An integrated clustering and copula-based model to assess the impact of intersection characteristics on violation-related collisions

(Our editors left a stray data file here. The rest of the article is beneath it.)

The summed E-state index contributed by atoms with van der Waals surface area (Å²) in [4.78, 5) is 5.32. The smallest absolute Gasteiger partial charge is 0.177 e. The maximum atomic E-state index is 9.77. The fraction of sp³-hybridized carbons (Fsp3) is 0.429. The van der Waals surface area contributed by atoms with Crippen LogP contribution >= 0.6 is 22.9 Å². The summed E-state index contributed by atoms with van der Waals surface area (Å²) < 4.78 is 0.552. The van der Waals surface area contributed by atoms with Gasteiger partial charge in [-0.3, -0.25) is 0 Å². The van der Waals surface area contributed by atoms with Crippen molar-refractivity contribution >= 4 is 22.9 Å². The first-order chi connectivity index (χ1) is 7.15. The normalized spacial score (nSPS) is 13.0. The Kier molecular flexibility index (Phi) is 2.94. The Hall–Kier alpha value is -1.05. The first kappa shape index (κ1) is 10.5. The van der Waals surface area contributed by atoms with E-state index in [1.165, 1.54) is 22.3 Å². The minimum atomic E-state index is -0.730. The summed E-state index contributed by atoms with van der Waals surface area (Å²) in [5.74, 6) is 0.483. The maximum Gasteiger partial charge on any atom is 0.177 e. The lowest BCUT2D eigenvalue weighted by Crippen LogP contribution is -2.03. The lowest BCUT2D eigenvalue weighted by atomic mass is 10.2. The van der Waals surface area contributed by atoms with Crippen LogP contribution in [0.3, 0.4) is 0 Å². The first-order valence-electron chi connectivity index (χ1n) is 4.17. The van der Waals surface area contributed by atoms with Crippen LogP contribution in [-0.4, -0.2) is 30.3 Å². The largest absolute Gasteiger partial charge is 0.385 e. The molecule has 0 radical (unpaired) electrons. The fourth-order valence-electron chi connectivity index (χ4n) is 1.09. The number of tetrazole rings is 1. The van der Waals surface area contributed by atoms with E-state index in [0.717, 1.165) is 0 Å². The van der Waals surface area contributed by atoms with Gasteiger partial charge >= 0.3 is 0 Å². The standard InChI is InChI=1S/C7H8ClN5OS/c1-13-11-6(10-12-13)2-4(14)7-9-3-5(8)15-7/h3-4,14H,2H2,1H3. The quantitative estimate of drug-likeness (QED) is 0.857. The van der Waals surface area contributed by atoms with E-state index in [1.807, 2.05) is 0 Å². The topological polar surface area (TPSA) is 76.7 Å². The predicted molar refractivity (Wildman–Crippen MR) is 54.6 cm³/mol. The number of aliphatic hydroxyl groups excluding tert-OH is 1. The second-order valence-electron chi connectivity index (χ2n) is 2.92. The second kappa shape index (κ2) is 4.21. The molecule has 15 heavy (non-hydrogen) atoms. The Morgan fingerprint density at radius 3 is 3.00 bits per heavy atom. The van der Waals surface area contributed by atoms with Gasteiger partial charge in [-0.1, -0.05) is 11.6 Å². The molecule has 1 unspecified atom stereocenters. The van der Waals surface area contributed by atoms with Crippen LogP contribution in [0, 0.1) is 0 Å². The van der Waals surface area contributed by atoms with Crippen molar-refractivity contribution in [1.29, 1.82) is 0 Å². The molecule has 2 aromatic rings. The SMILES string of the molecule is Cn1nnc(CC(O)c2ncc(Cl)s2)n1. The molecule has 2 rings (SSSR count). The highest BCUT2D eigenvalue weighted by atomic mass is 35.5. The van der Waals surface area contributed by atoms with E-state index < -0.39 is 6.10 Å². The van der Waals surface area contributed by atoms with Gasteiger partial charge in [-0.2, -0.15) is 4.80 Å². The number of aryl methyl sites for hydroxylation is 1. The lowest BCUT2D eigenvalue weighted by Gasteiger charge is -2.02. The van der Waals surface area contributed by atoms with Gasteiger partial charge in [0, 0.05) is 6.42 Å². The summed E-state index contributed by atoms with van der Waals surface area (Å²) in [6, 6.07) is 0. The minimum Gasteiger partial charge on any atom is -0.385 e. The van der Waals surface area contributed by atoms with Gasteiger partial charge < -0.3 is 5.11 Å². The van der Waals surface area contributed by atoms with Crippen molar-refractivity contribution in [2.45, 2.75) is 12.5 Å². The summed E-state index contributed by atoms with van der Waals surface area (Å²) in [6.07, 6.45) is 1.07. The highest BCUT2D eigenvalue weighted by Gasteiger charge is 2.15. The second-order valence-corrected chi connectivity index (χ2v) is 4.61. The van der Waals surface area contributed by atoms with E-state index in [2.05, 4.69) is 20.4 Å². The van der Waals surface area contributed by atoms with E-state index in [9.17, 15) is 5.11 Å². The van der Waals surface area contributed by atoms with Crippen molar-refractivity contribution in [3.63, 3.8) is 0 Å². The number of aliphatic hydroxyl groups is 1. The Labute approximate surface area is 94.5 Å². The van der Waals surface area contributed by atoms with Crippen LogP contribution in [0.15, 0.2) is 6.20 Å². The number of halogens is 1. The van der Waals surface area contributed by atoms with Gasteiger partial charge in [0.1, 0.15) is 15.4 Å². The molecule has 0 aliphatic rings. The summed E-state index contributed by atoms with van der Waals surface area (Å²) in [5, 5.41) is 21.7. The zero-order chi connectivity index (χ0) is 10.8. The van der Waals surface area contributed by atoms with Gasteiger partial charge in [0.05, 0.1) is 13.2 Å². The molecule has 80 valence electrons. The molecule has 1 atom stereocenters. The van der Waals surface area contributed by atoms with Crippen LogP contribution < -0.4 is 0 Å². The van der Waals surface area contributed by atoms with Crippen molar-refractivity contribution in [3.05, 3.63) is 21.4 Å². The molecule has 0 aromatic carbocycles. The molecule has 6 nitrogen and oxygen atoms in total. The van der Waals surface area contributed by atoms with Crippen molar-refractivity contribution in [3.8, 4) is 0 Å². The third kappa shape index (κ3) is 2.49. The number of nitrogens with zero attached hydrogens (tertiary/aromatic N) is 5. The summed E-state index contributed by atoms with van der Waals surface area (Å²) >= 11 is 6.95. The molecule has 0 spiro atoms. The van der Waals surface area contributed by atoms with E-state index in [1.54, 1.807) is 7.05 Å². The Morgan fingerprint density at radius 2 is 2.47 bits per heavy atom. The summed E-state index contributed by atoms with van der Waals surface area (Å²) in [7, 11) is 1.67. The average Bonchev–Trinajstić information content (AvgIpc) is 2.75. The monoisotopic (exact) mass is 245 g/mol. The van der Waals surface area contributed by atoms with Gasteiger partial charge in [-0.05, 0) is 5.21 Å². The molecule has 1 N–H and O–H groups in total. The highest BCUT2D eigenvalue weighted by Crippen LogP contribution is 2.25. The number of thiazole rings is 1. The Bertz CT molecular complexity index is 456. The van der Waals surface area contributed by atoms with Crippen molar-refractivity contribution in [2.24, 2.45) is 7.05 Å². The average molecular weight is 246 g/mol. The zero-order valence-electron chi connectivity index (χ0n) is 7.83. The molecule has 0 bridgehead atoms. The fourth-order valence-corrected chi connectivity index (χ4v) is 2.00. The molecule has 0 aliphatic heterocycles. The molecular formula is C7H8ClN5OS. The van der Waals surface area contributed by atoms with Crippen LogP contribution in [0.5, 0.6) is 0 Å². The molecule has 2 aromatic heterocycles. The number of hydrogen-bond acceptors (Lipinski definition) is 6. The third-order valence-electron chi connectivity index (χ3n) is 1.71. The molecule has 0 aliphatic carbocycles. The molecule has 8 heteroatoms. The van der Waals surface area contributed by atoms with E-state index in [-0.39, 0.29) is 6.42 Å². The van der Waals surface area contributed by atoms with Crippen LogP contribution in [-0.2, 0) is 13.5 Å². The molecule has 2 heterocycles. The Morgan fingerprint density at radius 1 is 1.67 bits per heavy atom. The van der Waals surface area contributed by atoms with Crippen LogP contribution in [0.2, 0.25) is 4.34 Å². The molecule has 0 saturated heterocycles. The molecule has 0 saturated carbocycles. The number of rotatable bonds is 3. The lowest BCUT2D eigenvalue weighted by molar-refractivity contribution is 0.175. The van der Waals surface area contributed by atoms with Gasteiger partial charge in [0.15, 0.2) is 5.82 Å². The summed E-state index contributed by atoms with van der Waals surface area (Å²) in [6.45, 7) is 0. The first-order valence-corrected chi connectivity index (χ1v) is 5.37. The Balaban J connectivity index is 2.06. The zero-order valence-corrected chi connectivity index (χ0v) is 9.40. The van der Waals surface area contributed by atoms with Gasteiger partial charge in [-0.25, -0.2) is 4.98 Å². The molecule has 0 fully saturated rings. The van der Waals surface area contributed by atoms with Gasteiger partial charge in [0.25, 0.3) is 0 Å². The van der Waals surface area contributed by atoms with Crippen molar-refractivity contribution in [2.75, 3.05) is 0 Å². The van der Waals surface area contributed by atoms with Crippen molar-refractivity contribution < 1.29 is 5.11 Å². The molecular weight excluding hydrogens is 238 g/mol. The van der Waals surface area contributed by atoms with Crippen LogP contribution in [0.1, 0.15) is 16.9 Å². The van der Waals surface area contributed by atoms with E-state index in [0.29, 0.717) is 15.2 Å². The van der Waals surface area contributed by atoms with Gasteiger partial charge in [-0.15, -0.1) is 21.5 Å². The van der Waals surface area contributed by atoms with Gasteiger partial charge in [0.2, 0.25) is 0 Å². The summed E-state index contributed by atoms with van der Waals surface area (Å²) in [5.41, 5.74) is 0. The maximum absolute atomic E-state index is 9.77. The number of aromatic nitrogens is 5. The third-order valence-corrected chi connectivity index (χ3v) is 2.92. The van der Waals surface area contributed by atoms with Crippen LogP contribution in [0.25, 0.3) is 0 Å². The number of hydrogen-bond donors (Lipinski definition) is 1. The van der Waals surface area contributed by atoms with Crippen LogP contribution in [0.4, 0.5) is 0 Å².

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The main goal of this study is to investigate the impact of a variety of factors on the frequency and the severity of pedestrian-vehicle collisions that involve pedestrian violations. To that end, the collision dataset of the City of Hamilton between 2010 and 2017 was reviewed to filter out pedestrian collisions that involved pedestrian violations. A Latent Class Analysis (LCA) method was applied to divide the dataset into a set of homogeneous clusters, based on traffic and intersection characteristics. A copula-based multivariate model was then developed for each cluster in order to study the impact of the different factors on collisions under the prevailing conditions of each cluster. The results showed that the number of bus stops within the intersection area is directly associated with the frequency and the severity of collisions involving pedestrian violations. A reduction in collisions was observed with the increase in the frequency of buses at intersections that are located along main transit routes. Moreover, the presence of schools near the intersection tends to increase the frequency of collisions involving pedestrian violations, especially at large intersections. The results also revealed that the presence of central refuge islands, despite their overall safety benefits, increases the likelihood of collisions involving pedestrian violations in large intersections. The results of this study provide valuable insights for a better understanding of the safety consequences of pedestrian violations. Such understanding assists engineers and planners to design intersections that reduce the frequency of pedestrian violations and mitigate their negative safety consequences.
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